I derived a simple and effective model of shale gas well production declines. I formulated that the decline rate ot shale wells can be calculated using this simple math formula:
Once R(T) is known, you can integrate it over time to know how much has the production rate dropped since the start of the well.
In fitting the projections of production with the actual Barnett Shale production numbers, I find that the IP (initial production rate) is 0.510 BCF/year. Time T is expressed in unit of months. Ri = 0.3515/month; Rf = 0.0005/month; Beta = 0.2475/months.
See the charts below how the shale gas well decline looks like:
Detailed explanations will be supplied at a later time. But my model makes precise prediction on the Barnett Shale production, based on merely the well counts. This is much better and more precise than many models proposed by the natural gas industry itself.
Please note that my projected production volumes, in orange bars, correlate to the well counts, in purple, much better than the actual production reported, the center bars.
My model even nicely matches Arthur Berman's shale gas well decline chart, which was created from actual production data:
Here is what it looks like when the cumulative production curve is super-imposed on Arthur Berman's chart. Please note Berman's chart is not a theoretical model, but actual production data:
See the curve fits right in the place!
This instablog post will be updated later with more elaboration of the model and of the details of the data. It will be linked to from one of my main Seeking Alpha articles. Please check back at a later time.
The discussion here pertains to US coal and natural gas stocks, as well as related ETFs: United Stated Natural Gas (NYSEARCA:UNG), ProShares Ultra DJ-UBS Natural Gas (NYSEARCA:BOIL), ProShares UltraShort DJ-UBS Natural Gas (NYSEARCA:KOLD), Market Vectors Coal ETF (NYSEARCA:KOL). It relates to coal as coal price is depressed partly due to record low natural gas prices. The discussion affect investors with interested in these names in the US coal sector: James River Coal Co. (JRCC), Patriot Coal Corp. (PCX), Arch Coal Inc. (NYSE:ACI), Alpha Natural Resources Inc. (ANR) and Peabody Energy Corp. (NYSE:BTU), Alliance Resource Partners LP (NASDAQ:ARLP), Cloud Peak Energy Inc. (CLD), Cliffs Natural Resources Inc. (NYSE:CLF), Consol Energy Corp. (NYSE:CNX), Natural Resource Partners (NYSE:NRP), Penn Virginia Resource Partners LP (NYSE:PVR) and last but not least, Walter Energy Inc. (NYSE:WLT).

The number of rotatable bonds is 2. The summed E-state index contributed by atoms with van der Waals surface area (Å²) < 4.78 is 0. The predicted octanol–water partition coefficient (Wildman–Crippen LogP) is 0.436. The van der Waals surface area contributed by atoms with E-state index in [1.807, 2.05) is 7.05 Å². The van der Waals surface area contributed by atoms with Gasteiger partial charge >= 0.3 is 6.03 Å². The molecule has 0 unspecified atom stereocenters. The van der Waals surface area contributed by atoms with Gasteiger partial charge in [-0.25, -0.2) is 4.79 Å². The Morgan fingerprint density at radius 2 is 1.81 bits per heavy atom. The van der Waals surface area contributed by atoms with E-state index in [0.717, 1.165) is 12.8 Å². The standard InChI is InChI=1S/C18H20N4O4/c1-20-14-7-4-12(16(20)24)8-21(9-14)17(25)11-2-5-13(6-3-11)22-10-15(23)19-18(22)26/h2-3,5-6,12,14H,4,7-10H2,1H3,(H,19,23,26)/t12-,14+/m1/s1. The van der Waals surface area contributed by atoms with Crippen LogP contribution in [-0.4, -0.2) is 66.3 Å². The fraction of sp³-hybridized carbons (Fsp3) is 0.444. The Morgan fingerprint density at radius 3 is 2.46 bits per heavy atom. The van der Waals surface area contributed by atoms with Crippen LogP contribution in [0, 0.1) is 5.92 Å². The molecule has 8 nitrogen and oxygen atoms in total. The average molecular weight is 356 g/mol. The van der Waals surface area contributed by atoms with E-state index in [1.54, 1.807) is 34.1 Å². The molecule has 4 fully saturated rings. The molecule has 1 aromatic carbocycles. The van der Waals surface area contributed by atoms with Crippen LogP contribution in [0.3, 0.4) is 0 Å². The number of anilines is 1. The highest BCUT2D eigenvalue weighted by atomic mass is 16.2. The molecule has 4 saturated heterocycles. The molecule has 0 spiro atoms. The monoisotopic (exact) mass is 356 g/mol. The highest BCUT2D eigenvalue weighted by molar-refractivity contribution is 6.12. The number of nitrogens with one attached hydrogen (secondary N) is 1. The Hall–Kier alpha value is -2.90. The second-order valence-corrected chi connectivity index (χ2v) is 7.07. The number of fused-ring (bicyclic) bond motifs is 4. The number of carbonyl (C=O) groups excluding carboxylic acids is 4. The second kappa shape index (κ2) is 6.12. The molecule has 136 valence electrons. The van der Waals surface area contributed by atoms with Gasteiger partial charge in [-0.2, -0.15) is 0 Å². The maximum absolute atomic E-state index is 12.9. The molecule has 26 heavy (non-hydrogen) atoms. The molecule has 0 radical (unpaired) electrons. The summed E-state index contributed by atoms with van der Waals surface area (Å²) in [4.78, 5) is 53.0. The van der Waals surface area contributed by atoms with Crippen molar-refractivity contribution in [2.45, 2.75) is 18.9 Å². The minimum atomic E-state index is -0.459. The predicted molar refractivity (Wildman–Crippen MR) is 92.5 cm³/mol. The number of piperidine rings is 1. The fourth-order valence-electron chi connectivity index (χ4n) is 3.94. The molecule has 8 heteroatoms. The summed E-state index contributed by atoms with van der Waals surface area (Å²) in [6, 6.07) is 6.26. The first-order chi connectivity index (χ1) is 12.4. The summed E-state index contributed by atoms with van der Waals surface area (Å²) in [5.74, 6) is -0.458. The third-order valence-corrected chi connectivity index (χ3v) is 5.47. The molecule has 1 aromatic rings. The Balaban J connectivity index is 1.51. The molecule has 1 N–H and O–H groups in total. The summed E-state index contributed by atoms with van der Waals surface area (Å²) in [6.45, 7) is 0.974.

And the discussion is relevant to these names in the oil and natural gas sector: Chesapeake Energy Corp. (NYSE:CHK), Constellation Energy (CEP), Cabot Oil & Gas Corp. (NYSE:COG), ConocoPhillips (NYSE:COP), Anadarko Petroleum Corp. (NYSE:APC), EOG Resources Inc (NYSE:EOG), Devon Energy Corp. (NYSE:DVN), Baker Hughes Inc. (BHI), Southwestern Energy Co. (NYSE:SWN), Pioneer Natural Resources (NYSE:PXD), Magnum Hunter Resources (MHR), Kinder Morgan Energy Partners (NYSE:KMP), Enerplus Resource Fund (NYSE:ERF), Carrizo Oil & Gas (NASDAQ:CRZO), Callon Petroleum (NYSE:CPE), Enterprise Products Partners LP (NYSE:EPD), Goodrich Petroleum (NYSEMKT:GDP), GMX Resources (GMXR), IDT Corp (NYSE:IDT), Lucas Energy (LEI), Rex Energy (NASDAQ:REXX), Approach Resources (NASDAQ:AREX), Natural Gas Services Grp. (NYSE:NGS), Breitburn Energy Partners (BBEP), National Fuel Gas (NYSE:NFG), Range Energy Resources (NYSE:RRC), Petroquest Energy (NYSE:PQ), Unit Corp. (NYSE:UNT), Transocean Ltd. (NYSE:RIG), BP plc. (NYSE:BP) and Exxon Mobil Corp. (NYSE:XOM).